I have received four different offers to open new credit cards as of Wednesday of this week. Lucky me. I can't say that I am surprised by this as credit card debt in America has risen to new levels, again. The good news here is that we are doing a better job at paying the debt down in a timely fashion, but if you ask me, at the end of the day, credit cards remain a large part of the financial Axis of Evil.

Did you know that the average interest rate on a credit card is nearly 15%? Simply put, for every $1,000 on your card, you can tack on another $150 in interest. It's free money - for the card company. It's also one of the major problems facing young adults everywhere. The ease with which purchases can be made with plastic is something that impacts all facets of one's financial situation. Aside from having to make monthly payments (reducing the money you can spend on other things), outstanding debt can impact your ability to purchase a home, car, or the amount that you can put towards retirement (actually paying yourself).

The best thing that you can do with outstanding debt is get rid of it. Pay it off, and quickly. Easier said than done, especially if you carry a balance on more than one card. Our advice to folks is this - focus on the card with the largest balance, and put the majority of your monthly payment toward the largest balance. Make the minimum payments on any other cards, but the focus should be on paying down the highest balance. Then focus on the next largest balance and do the same thing. It's like a firefighter working on a couple of fires in the same area. The hose focuses on the biggest fire to put it out, while keeping the others at bay. Once the big fire is eliminated, the hose turns to the next biggest, and so on until all fires are out.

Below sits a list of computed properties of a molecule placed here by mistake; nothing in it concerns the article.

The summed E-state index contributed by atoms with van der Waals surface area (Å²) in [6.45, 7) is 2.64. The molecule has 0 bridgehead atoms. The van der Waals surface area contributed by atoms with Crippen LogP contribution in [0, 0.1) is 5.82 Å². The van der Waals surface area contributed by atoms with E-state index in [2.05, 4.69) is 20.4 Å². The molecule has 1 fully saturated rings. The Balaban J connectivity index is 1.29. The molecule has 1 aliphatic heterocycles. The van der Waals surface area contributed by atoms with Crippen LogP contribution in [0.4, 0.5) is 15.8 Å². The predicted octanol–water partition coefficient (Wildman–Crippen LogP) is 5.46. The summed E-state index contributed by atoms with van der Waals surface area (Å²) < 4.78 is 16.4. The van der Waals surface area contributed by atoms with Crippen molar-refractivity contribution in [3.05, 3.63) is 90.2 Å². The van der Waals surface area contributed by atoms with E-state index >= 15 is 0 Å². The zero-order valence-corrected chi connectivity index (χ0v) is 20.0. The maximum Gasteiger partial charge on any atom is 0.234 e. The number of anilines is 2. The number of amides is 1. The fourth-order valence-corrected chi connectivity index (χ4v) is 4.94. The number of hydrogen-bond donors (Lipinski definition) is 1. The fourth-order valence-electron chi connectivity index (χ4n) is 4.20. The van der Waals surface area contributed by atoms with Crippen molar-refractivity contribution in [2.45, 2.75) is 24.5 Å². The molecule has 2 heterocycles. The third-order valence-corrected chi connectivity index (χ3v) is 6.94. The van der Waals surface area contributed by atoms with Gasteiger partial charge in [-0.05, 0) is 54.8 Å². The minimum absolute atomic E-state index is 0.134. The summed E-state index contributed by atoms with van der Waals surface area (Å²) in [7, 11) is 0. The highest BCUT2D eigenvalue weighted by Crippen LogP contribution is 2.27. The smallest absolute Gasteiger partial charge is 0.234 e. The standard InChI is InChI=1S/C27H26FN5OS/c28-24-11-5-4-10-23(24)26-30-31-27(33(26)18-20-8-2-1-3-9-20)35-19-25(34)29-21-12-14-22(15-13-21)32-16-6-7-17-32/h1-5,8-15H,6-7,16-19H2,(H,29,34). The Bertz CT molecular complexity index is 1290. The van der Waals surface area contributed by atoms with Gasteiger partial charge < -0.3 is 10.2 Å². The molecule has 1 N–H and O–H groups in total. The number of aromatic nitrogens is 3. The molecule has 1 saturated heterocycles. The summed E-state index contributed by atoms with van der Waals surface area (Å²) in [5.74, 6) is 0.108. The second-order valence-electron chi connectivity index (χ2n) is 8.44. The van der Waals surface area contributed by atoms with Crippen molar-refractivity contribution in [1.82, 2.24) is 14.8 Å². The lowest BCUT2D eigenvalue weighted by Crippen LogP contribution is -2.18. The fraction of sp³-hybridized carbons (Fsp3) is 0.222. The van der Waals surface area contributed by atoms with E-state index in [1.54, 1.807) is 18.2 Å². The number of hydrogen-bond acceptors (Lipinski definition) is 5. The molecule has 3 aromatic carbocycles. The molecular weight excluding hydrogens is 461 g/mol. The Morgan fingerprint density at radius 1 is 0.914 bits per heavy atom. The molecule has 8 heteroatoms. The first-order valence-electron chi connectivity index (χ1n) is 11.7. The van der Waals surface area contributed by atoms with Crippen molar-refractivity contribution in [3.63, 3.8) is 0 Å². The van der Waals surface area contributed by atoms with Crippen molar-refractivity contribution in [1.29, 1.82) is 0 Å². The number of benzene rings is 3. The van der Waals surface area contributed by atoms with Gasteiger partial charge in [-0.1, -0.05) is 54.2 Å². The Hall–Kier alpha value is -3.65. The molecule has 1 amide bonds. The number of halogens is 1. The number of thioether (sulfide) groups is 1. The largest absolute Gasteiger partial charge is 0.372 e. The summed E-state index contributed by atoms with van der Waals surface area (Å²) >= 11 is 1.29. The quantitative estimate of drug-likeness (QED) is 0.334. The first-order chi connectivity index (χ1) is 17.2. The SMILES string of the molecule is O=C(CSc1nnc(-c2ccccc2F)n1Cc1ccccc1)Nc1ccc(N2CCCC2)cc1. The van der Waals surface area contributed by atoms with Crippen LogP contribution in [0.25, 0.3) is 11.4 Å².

We talk about free money a lot, often in the form of an employer match to your retirement plan. Credit cards can seem like free money when you use them - and it is - just not for you. Credit-card-debt-free really is the way to be.

Chuck Wade

Wade,Charles

(This article contains the current opinions of the author but not necessarily those of Brighton Securities Corp. The author's opinions are subject to change without notice. This blog post is for informational purposes only. Forecasts, estimates, and certain information contained herein should not be considered as investment advice or a recommendation of any particular security, strategy or investment product. References to specific securities and their issuers are for illustrative purposes only and are not intended and should not be interpreted as recommendations to purchase or sell such securities).